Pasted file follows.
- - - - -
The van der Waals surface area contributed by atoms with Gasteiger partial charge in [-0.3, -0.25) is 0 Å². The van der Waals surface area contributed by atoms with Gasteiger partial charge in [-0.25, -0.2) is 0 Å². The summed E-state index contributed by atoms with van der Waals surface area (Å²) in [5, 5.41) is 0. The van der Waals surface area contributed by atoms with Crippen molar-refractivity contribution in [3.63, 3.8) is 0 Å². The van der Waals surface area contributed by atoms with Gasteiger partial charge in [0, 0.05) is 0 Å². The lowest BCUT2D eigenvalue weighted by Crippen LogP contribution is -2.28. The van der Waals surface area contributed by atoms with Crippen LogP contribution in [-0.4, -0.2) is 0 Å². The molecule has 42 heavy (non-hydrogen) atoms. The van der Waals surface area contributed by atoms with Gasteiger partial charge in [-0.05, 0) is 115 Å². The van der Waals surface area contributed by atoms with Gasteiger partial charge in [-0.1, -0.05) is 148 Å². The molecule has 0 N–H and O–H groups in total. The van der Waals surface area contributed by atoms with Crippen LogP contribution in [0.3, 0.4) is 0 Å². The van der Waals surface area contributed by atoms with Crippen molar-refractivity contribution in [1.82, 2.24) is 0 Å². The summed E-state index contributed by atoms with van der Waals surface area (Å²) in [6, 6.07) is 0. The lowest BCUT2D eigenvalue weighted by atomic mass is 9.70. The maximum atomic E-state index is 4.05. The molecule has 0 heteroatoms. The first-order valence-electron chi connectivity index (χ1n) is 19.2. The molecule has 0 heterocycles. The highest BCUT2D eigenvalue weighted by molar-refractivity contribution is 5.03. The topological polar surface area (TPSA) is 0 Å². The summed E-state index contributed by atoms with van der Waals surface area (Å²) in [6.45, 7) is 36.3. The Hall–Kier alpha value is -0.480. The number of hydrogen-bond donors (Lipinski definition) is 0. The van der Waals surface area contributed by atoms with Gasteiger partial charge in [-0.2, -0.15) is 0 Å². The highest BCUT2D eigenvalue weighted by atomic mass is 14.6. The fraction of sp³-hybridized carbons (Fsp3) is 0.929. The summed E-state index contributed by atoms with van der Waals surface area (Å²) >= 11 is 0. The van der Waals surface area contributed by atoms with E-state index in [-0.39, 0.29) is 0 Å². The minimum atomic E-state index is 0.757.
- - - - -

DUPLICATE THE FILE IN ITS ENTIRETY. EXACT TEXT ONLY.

The van der Waals surface area contributed by atoms with Gasteiger partial charge in [-0.3, -0.25) is 0 Å². The van der Waals surface area contributed by atoms with Gasteiger partial charge in [-0.25, -0.2) is 0 Å². The summed E-state index contributed by atoms with van der Waals surface area (Å²) in [5, 5.41) is 0. The van der Waals surface area contributed by atoms with Crippen molar-refractivity contribution in [3.63, 3.8) is 0 Å². The van der Waals surface area contributed by atoms with Gasteiger partial charge in [0, 0.05) is 0 Å². The lowest BCUT2D eigenvalue weighted by Crippen LogP contribution is -2.28. The van der Waals surface area contributed by atoms with Crippen LogP contribution in [-0.4, -0.2) is 0 Å². The molecule has 42 heavy (non-hydrogen) atoms. The van der Waals surface area contributed by atoms with Gasteiger partial charge in [-0.05, 0) is 115 Å². The van der Waals surface area contributed by atoms with Gasteiger partial charge in [-0.1, -0.05) is 148 Å². The molecule has 0 N–H and O–H groups in total. The van der Waals surface area contributed by atoms with Crippen LogP contribution in [0.3, 0.4) is 0 Å². The van der Waals surface area contributed by atoms with Crippen molar-refractivity contribution in [1.82, 2.24) is 0 Å². The summed E-state index contributed by atoms with van der Waals surface area (Å²) in [6, 6.07) is 0. The lowest BCUT2D eigenvalue weighted by atomic mass is 9.70. The maximum atomic E-state index is 4.05. The molecule has 0 heteroatoms. The first-order valence-electron chi connectivity index (χ1n) is 19.2. The molecule has 0 heterocycles. The highest BCUT2D eigenvalue weighted by molar-refractivity contribution is 5.03. The topological polar surface area (TPSA) is 0 Å². The summed E-state index contributed by atoms with van der Waals surface area (Å²) in [6.45, 7) is 36.3. The Hall–Kier alpha value is -0.480. The number of hydrogen-bond donors (Lipinski definition) is 0. The van der Waals surface area contributed by atoms with Gasteiger partial charge in [-0.2, -0.15) is 0 Å². The highest BCUT2D eigenvalue weighted by atomic mass is 14.6. The fraction of sp³-hybridized carbons (Fsp3) is 0.929. The summed E-state index contributed by atoms with van der Waals surface area (Å²) >= 11 is 0. The van der Waals surface area contributed by atoms with E-state index in [-0.39, 0.29) is 0 Å². The minimum atomic E-state index is 0.757.